ER chaperons, potential new therapeutic targets for common diseases
The endoplasmic reticulum (ER) can be seen as a cellular factory producing secretory proteins. There, strict quality-control systems are in place so that only correctly folded proteins can be transported to the final destinations. The ER machinery also encompasses real-time monitoring and clearance systems that constantly regulate its folding capacity via integrated signaling pathways.
The production of correctly folded proteins is essential for proper cell function and viability and subsequently for the health of the organism.
Therefore, ER chaperones and signaling molecules have gained attention as potential therapeutic targets in various diseases, especially, those associated with protein misfolding (e.g. Amyloidosis, Alzheimer’s disease and Parkinson’s disease) and metabolic syndrome (e.g. type II diabetes, non-alcoholic fatty liver disease, obesity).
ERdj5, a unique ER chaperon protein
ERdj5 is an ER chaperon protein that our group has previously identified and described. It belongs to the Thioredoxin (Trx) superfamily and plays crucial roles in the ER functions.
ERdj5 encompasses three distinctive features of chaperone proteins in one protein unit, namely; a DnaJ domain (an Hsp40 protein folding partner for BiP), three PDI-like domains (involved in the formation/isomerization of S-S bonds in new proteins), and one Trx-like domain (involved in reduction of S-S bonds in proteins).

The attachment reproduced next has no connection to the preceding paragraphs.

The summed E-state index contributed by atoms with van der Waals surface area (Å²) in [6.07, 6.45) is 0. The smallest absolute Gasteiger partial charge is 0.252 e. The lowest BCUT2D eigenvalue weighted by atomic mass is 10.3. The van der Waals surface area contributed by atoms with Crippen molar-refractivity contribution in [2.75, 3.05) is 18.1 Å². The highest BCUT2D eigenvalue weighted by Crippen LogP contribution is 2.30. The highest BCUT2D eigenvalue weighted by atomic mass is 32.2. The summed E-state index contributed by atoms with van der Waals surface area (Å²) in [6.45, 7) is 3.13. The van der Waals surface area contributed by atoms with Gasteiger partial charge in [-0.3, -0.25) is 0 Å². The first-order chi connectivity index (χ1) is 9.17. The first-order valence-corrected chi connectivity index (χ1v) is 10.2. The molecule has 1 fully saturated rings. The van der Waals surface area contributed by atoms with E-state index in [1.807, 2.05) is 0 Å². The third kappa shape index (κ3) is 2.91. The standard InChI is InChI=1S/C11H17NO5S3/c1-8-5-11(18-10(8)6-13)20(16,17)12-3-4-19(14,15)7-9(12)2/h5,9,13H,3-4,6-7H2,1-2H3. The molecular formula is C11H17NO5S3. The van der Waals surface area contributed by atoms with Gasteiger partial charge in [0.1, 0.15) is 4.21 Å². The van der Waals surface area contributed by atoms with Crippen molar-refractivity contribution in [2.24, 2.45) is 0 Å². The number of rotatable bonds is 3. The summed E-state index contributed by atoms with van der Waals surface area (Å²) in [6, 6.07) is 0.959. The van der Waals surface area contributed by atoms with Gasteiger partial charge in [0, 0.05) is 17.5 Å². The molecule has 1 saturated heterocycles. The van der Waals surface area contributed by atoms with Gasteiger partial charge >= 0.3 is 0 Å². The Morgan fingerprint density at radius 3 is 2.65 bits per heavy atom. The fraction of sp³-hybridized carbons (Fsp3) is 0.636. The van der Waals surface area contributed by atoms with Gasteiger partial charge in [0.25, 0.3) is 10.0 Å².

Thus, ERdj5 is unique in a sense that, just as a single protein, it has the potential to perform a diverse range of chaperoning functions which would normally require two to three distinct chaperones.
Our current research
Given the multi-functional nature of ERdj5, our current research focuses on the role of ERdj5 in various diseases associated with protein misfolding and the metabolic syndrome.
We apply multi-disciplinary approaches including histological techniques, cell culture and molecular biology approaches, and high throughput proteomic - bioinformatic analysis on clinical samples, animal models, and in vitro models.
Our studies will lead to a better understanding of the metabolic imbalance in various diseases thereby potentially generating novel therapeutic targets.